Why do people travel long-term?

There are many reasons people choose to travel long-term living a nomad lifestyle but for most, it means having a feeling of total freedom and adventure.

I spent over 12 years without living in a house. Ten of those years were spent constantly traveling. The longest I would spend in one location was about a month. Often, I would only stay one night.

My reason for travel, at the time, was that I had a mobile retail business. It provided income for my adventures and a house was inconvenient.

Some people travel long-term by choice and others by necessity. Owning a home may be some people’s ideal dream but for others, it is a financial commitment.

Some people wish to travel north for the winter and south for the summer to take advantage of the weather for health issues. A nomadic lifestyle presents an opportunity to combine good health with visiting new locations.

Accidental Nomads

There is also a group of people I term accidental nomads. These people are forced to become mobile because of changed circumstances. They may be victims of a relationship, personal or financial breakdown, or even a victim of crime.

These people often live the life of the long-term traveler without the funds to travel any great distance and sadly some don’t have the ability to embrace their new circumstances.

Then there are those of us who just have the travel bug and do it because we can. No house and financial commitments, just freedom and adventure. This was me for over 10 years.

Nomads looking to simplify their lifestyle

Being a full-time nomad allowed me to downsize, simplify my lifestyle, and at the same time earn and save money for the future. Doing this early enough in my life has meant I have a great future ahead of me.

Some people enjoy the excitement of changing their place of abode regularly, without having to change houses or arrange for their possessions to follow them.

What is long-term travel?

Long-term to some people can be a few weeks each year every year, and for others a spell of one or two years. At the other end of the scale are people like me who travel for 10 years or more at a time. I have met people who have been traveling for over 20 years and plan to continue indefinitely.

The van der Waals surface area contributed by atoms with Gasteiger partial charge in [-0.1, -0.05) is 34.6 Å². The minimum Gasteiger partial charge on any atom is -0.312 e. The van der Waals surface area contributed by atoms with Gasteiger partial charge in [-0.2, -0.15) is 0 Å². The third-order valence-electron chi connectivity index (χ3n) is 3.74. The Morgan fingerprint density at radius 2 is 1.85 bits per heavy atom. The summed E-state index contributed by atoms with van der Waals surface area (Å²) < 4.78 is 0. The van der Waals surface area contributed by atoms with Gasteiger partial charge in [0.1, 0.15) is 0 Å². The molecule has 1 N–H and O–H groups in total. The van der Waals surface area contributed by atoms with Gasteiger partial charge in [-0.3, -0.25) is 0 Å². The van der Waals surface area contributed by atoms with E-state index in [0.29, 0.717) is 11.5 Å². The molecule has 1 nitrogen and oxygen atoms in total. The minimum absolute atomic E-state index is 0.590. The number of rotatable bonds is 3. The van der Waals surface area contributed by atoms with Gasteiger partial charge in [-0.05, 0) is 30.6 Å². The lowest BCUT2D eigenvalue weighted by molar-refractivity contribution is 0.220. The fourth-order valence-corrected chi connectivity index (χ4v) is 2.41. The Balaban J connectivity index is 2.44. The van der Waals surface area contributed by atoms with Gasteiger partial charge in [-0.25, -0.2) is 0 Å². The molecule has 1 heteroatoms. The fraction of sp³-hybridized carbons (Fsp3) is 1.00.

There is also the option to move on to another location daily or even weekly. For some a few months in one spot before moving on lowers travel costs and ensures total relaxation.

Can you travel long-term and still keep your house?

This is a personal choice as some people find security in owning a home and having somewhere to return to if things go pear-shaped. I chose to sell up and downsize knowing that I could always pull up permanently if I found a great location, which I did. As a result, I purchased a small house in the country. I will continue to travel as I have chosen a location less prone to vandalism.

In my post, Nomads in Australia, I look at some options to consider if you are thinking of selling or downsizing.

Where can you travel to?

travel stop by a dam

Many people at some time in their life want to see the world and experience new cultures. I enjoy this but in short bursts of time.

Australia is a vast country and our backyard is so enjoyable. There is much to see and do and I find it continually changing. Even when I revisit places I seem to find new things to see and do.

Many places have events at a particular time of the year that cannot be experienced all year around. For this reason, it is possible to crisscross the country to revisit a town, and still have a unique experience.

One lap around Australia.

Some people choose to do one lap around Australia. This is great and will give you an idea of which areas you like the most. However, I feel that unless it is done over a few years many people miss many seasonal experiences. A landscape can be hot and dry in summer, rustic in autumn, wet and green in winter, and full of wildflowers in the spring.

My post, How Long to Travel Around Australia discusses the one-lap idea in a little more detail.

When do people consider the opportunity to travel long-term?

This can happen many times during your lifetime. I began my journey as a teenager. I traveled for about a year before staying in one place longer than a few weeks.

As a young adult, building a business and having a family only allowed me to travel for short periods. However, selling my business a few years short of 50 allowed me to travel again.

I consider myself a long-term traveler even though I elected to stop traveling for a few years during the pandemic before continuing my journey.


What can you do and see when traveling full-time?


Everyone has a different budget. If you are fortunate enough to have a decent income you can visit places with high entry fees and stay in more expensive accommodation.

Many people travel on a tight budget and need to pick and choose where they stay and which tourist attractions they can visit. This may mean giving those high-cost resorts a miss, but there are other options.

When you have plenty of time, and with careful budgeting, you should be able to visit most places even when income is limited. Having the opportunity to take your time often provides the opportunity to save extra money by staying in free or cheap accommodation allowing the savings to fund tourist attractions. This is particularly relevant when you have a fixed income such as a pension, superannuation, income from an internet business, or other passive income.